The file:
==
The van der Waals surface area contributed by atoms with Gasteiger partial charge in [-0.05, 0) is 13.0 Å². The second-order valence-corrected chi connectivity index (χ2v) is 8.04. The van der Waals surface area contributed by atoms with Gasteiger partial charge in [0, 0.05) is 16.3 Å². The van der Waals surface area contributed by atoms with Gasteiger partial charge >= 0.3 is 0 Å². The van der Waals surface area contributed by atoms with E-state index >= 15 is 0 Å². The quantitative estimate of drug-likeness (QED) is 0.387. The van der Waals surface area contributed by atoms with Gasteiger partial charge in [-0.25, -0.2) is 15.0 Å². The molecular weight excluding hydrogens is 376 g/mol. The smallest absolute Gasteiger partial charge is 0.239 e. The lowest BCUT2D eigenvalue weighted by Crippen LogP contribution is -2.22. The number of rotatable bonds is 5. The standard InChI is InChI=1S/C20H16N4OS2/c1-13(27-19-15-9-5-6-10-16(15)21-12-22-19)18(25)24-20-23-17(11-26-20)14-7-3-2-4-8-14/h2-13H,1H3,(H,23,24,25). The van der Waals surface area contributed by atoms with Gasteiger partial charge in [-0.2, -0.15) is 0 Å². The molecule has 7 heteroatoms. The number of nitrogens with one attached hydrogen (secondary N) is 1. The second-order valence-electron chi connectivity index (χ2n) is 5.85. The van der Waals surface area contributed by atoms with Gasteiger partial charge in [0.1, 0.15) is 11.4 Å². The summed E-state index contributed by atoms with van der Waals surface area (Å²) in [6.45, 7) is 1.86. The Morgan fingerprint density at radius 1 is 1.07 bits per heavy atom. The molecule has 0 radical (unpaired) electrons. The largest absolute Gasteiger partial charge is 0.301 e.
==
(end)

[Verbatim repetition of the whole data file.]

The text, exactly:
The van der Waals surface area contributed by atoms with Gasteiger partial charge in [-0.05, 0) is 13.0 Å². The second-order valence-corrected chi connectivity index (χ2v) is 8.04. The van der Waals surface area contributed by atoms with Gasteiger partial charge in [0, 0.05) is 16.3 Å². The van der Waals surface area contributed by atoms with Gasteiger partial charge >= 0.3 is 0 Å². The van der Waals surface area contributed by atoms with E-state index >= 15 is 0 Å². The quantitative estimate of drug-likeness (QED) is 0.387. The van der Waals surface area contributed by atoms with Gasteiger partial charge in [-0.25, -0.2) is 15.0 Å². The molecular weight excluding hydrogens is 376 g/mol. The smallest absolute Gasteiger partial charge is 0.239 e. The lowest BCUT2D eigenvalue weighted by Crippen LogP contribution is -2.22. The number of rotatable bonds is 5. The standard InChI is InChI=1S/C20H16N4OS2/c1-13(27-19-15-9-5-6-10-16(15)21-12-22-19)18(25)24-20-23-17(11-26-20)14-7-3-2-4-8-14/h2-13H,1H3,(H,23,24,25). The van der Waals surface area contributed by atoms with Gasteiger partial charge in [-0.2, -0.15) is 0 Å². The molecule has 7 heteroatoms. The number of nitrogens with one attached hydrogen (secondary N) is 1. The second-order valence-electron chi connectivity index (χ2n) is 5.85. The van der Waals surface area contributed by atoms with Gasteiger partial charge in [0.1, 0.15) is 11.4 Å². The summed E-state index contributed by atoms with van der Waals surface area (Å²) in [6.45, 7) is 1.86. The Morgan fingerprint density at radius 1 is 1.07 bits per heavy atom. The molecule has 0 radical (unpaired) electrons. The largest absolute Gasteiger partial charge is 0.301 e.